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Oct 2005 - Lanfranchi

Lanfranchi – the sleeping giant ?

In the last issue of Paydirt (October 2005, Issue 122) this column discussed the progress that has been made by the junior nickel miners on the Kambalda and Widgiemooltha nickel domes. Since then we (ERA) have visited Sally Malay’s (SMY’s) 75% owned (Donegal Resources owns the remaining 25%) Lanfranchi Nickel Mines (LNM).

This issue uses some of the concepts that were covered in that previous October issue. Also as before, it should be noted that this column has been based on observations which may not conform to some geological theories.

Lanfranchi Nickel Mines are based on the old Lanfranchi/Tramways underground nickel operations about 52km south of Kambalda in WA, that were owned and operated by WMC between 1976 to 1979 and 1986 to 2001. LNM was one of the last of WMC’s “Kambalda underground nickel mines” in operation being placed on care and maintenance as Mincor bought Miitel and started production.

LNM appears to have a reputation in the industry as being a “difficult” mine, and while it is true that its namesake Lanfranchi orebody has been historically relatively complicated, the Lanfranchi orebody is still a classic Kambalda-style orebody lying in a broad north/south striking embayment that has been post depositionally folded, and faulted both east/west across the embayment and step-faulted north/south inside the embayment (or lava channel).

However, LNM also has spectacularly thick high grade nickel sulphide, such as 6 to 8m at 10%Ni to 12%Ni historically at Schmitz. In the year 2000, 370,000t of ore at an average grade of 4.45%Ni were mined mainly from Skinner in the Skinner/Schmitz orebodies (being 260,000t at 5.3%Ni) and Helmut to realise almost 16,500t Ni. The Skinner/Schmitz orebody was the third highest annual producing orebody in the Kambalda nickel mines. The highest was Long (now owned by the Independence Group [IGO]) with 17,300t Ni in 1987, followed by Otter/Juan (now privately owned) at 14,900t Ni in 1978.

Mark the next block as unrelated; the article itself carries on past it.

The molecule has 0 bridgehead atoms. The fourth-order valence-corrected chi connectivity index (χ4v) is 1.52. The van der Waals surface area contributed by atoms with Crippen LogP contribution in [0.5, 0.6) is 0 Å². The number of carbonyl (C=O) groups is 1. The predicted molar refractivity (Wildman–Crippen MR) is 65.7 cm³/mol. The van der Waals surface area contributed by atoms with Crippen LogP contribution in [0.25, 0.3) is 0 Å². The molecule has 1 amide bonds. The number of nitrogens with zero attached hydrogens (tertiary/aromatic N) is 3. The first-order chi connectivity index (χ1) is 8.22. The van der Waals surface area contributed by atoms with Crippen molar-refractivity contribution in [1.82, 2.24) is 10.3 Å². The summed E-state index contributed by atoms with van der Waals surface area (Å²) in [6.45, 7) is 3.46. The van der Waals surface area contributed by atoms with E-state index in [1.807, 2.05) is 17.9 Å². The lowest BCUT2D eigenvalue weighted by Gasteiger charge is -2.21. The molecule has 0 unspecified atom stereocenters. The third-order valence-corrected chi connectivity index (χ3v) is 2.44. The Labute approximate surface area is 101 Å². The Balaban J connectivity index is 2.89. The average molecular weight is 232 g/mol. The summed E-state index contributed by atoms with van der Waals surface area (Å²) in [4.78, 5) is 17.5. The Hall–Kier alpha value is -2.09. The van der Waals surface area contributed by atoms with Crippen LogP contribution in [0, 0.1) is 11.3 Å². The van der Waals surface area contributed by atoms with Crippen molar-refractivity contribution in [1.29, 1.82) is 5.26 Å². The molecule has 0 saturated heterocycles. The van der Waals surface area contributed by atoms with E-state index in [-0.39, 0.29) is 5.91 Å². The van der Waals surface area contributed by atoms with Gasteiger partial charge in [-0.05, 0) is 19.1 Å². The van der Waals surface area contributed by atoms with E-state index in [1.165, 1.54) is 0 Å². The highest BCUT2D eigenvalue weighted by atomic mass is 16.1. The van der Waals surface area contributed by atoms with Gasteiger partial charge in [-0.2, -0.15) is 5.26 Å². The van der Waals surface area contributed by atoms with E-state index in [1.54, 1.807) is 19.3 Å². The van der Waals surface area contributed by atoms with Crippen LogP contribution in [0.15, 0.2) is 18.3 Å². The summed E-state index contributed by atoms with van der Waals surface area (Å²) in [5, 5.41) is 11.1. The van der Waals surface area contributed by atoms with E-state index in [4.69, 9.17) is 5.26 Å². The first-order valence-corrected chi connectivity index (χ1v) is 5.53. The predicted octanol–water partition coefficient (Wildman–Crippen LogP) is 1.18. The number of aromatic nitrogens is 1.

The nickel mineralisation at Lanfranchi (LNM) is the same style as at Kambalda and Widgiemooltha with the lava channels still having essentially flowed from north to south (often NNW to SSE) and forming embayments. However, whereas both Kambalda and Widgiemooltha were disrupted by domes with a N/S long axis pushing up from depth resulting in embayments appearing to have flowed around the domes, LNM appears to have been disrupted by a dome with an E/W long axis pushing up from depth, which results in a series of parallel N/S striking 30º dipping embayments along the southern flank of the “dome” shown in Figure 1.

Interestingly, there does appear to be a north-south dome like axis between the Lanfranchi and Schmitz orebodies, with the Lanfranchi side striking as if in a position on the western side of a dome and the Skinner/Schmitz side striking as if in a position on the eastern side of a dome. Also coincidentally, just like Kambalda and Widgiemooltha the better orebodies have been those on the perceived eastern side, namely Skinner, Schmitz and Helmut.

Skinner was found as a “lucky-break” in development while Schmitz was being developed, and resulting drillhole intersections included 24.7m at 7.45%Ni (comprised of massive and matrix sulphide nickel) with 10.8m at 9.6%Ni essentially true width just through the massive sulphide on the basalt contact. Other Skinners could exist, with the faulted component of the embayment only 25m across (east-west). SMY expect to start exploration drilling in 2006.